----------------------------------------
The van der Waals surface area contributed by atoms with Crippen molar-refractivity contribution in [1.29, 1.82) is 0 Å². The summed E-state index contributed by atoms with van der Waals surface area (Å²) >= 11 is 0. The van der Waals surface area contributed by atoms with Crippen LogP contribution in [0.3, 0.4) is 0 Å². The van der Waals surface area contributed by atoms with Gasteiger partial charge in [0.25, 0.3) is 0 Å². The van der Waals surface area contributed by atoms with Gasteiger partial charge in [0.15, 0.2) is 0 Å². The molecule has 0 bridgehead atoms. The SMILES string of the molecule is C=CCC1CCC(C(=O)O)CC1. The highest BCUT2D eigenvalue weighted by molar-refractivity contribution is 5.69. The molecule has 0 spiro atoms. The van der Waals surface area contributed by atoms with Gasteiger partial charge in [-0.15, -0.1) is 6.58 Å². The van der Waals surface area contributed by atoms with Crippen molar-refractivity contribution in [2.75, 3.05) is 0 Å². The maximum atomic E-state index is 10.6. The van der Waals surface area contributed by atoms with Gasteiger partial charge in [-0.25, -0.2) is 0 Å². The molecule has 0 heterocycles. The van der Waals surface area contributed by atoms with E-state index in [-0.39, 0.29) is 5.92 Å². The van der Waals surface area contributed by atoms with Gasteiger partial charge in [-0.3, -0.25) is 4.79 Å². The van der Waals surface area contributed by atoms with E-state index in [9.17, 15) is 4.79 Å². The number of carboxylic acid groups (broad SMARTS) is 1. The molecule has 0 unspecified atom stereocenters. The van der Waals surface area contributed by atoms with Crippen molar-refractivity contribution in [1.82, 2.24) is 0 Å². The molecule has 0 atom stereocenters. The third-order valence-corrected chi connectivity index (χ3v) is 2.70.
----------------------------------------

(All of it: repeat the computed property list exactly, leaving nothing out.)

The van der Waals surface area contributed by atoms with Crippen molar-refractivity contribution in [1.29, 1.82) is 0 Å². The summed E-state index contributed by atoms with van der Waals surface area (Å²) >= 11 is 0. The van der Waals surface area contributed by atoms with Crippen LogP contribution in [0.3, 0.4) is 0 Å². The van der Waals surface area contributed by atoms with Gasteiger partial charge in [0.25, 0.3) is 0 Å². The van der Waals surface area contributed by atoms with Gasteiger partial charge in [0.15, 0.2) is 0 Å². The molecule has 0 bridgehead atoms. The SMILES string of the molecule is C=CCC1CCC(C(=O)O)CC1. The highest BCUT2D eigenvalue weighted by molar-refractivity contribution is 5.69. The molecule has 0 spiro atoms. The van der Waals surface area contributed by atoms with Gasteiger partial charge in [-0.15, -0.1) is 6.58 Å². The van der Waals surface area contributed by atoms with Crippen molar-refractivity contribution in [2.75, 3.05) is 0 Å². The maximum atomic E-state index is 10.6. The van der Waals surface area contributed by atoms with Gasteiger partial charge in [-0.25, -0.2) is 0 Å². The molecule has 0 heterocycles. The van der Waals surface area contributed by atoms with E-state index in [-0.39, 0.29) is 5.92 Å². The van der Waals surface area contributed by atoms with Gasteiger partial charge in [-0.3, -0.25) is 4.79 Å². The van der Waals surface area contributed by atoms with E-state index in [9.17, 15) is 4.79 Å². The number of carboxylic acid groups (broad SMARTS) is 1. The molecule has 0 unspecified atom stereocenters. The van der Waals surface area contributed by atoms with Crippen molar-refractivity contribution in [1.82, 2.24) is 0 Å². The molecule has 0 atom stereocenters. The third-order valence-corrected chi connectivity index (χ3v) is 2.70.